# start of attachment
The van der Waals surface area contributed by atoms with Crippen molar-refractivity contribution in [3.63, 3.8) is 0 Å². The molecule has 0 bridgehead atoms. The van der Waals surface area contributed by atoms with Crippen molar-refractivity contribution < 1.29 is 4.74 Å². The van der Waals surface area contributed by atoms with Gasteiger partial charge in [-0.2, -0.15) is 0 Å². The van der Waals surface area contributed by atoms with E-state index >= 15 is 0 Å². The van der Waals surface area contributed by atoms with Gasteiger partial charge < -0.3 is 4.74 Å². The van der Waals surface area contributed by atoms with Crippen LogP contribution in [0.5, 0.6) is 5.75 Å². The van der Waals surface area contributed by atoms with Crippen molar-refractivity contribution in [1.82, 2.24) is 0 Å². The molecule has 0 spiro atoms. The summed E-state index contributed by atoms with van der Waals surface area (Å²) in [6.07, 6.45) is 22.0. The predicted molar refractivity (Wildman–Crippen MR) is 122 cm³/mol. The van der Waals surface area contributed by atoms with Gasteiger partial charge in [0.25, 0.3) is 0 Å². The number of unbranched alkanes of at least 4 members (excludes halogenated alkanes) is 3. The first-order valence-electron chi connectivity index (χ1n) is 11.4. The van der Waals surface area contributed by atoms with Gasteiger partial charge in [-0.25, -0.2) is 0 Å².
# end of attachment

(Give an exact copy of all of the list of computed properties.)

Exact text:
The van der Waals surface area contributed by atoms with Crippen molar-refractivity contribution in [3.63, 3.8) is 0 Å². The molecule has 0 bridgehead atoms. The van der Waals surface area contributed by atoms with Crippen molar-refractivity contribution < 1.29 is 4.74 Å². The van der Waals surface area contributed by atoms with Gasteiger partial charge in [-0.2, -0.15) is 0 Å². The van der Waals surface area contributed by atoms with E-state index >= 15 is 0 Å². The van der Waals surface area contributed by atoms with Gasteiger partial charge < -0.3 is 4.74 Å². The van der Waals surface area contributed by atoms with Crippen LogP contribution in [0.5, 0.6) is 5.75 Å². The van der Waals surface area contributed by atoms with Crippen molar-refractivity contribution in [1.82, 2.24) is 0 Å². The molecule has 0 spiro atoms. The summed E-state index contributed by atoms with van der Waals surface area (Å²) in [6.07, 6.45) is 22.0. The predicted molar refractivity (Wildman–Crippen MR) is 122 cm³/mol. The van der Waals surface area contributed by atoms with Gasteiger partial charge in [0.25, 0.3) is 0 Å². The number of unbranched alkanes of at least 4 members (excludes halogenated alkanes) is 3. The first-order valence-electron chi connectivity index (χ1n) is 11.4. The van der Waals surface area contributed by atoms with Gasteiger partial charge in [-0.25, -0.2) is 0 Å².